This is why I don't discuss with them, but I want to add to your constructive comment (and maybe, yes, some people are really and seriously interested to this discussion, after all), I'll just add that :

"Attached" does not mean that parents where not caring and loving. They were not just "attached" as (please see the definition in bold below).

Main Entry: at·tach
Pronunciation: &-'tach
Function: verb
Etymology: Middle English, from Middle French attacher, from Old French estachier, from estache stake, of Germanic origin; akin to Old English staca stake
transitive senses
1 : to take by legal authority especially under a writ <attached the property>
2 a : to bring (oneself) into an association b : to assign temporarily
3 : to bind by personal ties (as of affection or sympathy) <was strongly attached to his family>
4 : to make fast (as by tying or gluing) <attach a label to a package>
5 : to associate especially as a property : ATTRIBUTE <attached great importance to public opinion polls>
intransitive senses : to become attached : ADHERE
synonym see FASTEN
- at·tach·able /-'ta-ch&-b&l/ adjective

They took care of their children the best they could but they were not attached - let say, as we are attached in our century, if we need to stress it - to them.

You know, a little bit like some lovers of our century who love and care very very very very much on the moment, but are not attached, (as definition number 5, maybe) to their mate as they can be in other time where the mate has a much more social importance.

Autres temps, autres moeurs - other times other customs.

Thanks for this other occasion to procrastinate. I am incurable. 8)

P.S. : hug, ev. and see you after the summertime, now (for real).

P.S. (2) and, I'm really sorry, but yes, young children had less importance than adults in those times (almost no importance at all), just like in our century, in some cultures (I let you find them by yourself) women have so much less importance than men. C'est la vie again.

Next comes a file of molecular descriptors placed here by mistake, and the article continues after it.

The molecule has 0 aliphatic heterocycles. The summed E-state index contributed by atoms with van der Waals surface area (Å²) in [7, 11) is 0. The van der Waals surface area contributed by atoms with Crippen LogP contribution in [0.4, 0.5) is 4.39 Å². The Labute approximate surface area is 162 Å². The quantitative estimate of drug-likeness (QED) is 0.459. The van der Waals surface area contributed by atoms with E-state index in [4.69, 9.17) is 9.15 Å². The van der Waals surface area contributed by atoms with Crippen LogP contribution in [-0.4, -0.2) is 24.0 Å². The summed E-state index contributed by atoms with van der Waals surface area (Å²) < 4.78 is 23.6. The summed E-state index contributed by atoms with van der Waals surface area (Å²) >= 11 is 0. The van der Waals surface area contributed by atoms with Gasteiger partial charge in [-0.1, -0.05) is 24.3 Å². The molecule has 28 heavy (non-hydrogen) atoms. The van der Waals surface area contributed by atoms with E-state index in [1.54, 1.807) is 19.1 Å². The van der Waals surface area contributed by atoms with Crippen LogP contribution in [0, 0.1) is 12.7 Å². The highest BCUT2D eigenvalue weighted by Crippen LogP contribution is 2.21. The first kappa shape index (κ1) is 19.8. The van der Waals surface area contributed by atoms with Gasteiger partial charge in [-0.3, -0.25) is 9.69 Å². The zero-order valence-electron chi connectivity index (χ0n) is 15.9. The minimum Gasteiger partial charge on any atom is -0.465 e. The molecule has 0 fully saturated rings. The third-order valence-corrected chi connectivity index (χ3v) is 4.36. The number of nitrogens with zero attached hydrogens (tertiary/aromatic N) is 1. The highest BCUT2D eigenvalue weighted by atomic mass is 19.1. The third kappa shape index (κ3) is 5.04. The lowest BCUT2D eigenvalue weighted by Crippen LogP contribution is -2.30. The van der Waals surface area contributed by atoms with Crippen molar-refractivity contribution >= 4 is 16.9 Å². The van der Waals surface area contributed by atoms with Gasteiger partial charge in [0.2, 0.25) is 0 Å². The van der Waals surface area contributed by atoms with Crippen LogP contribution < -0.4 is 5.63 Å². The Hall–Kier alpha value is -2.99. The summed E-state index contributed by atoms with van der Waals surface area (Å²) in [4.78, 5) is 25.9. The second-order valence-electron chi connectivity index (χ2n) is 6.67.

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lizzytysh
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Postby lizzytysh » Sat Jul 01, 2006 5:13 pm

Hi Bobbie :) ~

Yes, one always takes a risk when sharing a fantasy, or real life for that matter. I don't recall breathlessness being an aspect, but if my fantasies never become more 'round the bend than watching two admired people dancing to a song dedicated to that very thing and already recorded on film, I'll be doing well :wink: . Perhaps, I should rescind my fantasy for the comfort levels of those reading, but I'll just take responsibility for it, and remove myself from how people perceive it, and go on.

I remember how beautiful were the scenes in Leonard's short film with the two dancing in the empty ballroom. A different style of dance, but dance, nonetheless. I don't recall, at the moment, the name of the film. It's on the tape with other things. We have something in common. I've never been one to chase ambulances or gawk at car accidents, either; even if I had, however, I find comparing these rather curious.


~ Lizzy
Kevin W.M.LastYearsMan
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Postby Kevin W.M.LastYearsMan » Sat Jul 01, 2006 6:17 pm

I just read this whole thread. If you all really get together for the Cohen meet-ups it has to get really goddamn interesting! Wow.

Kevin©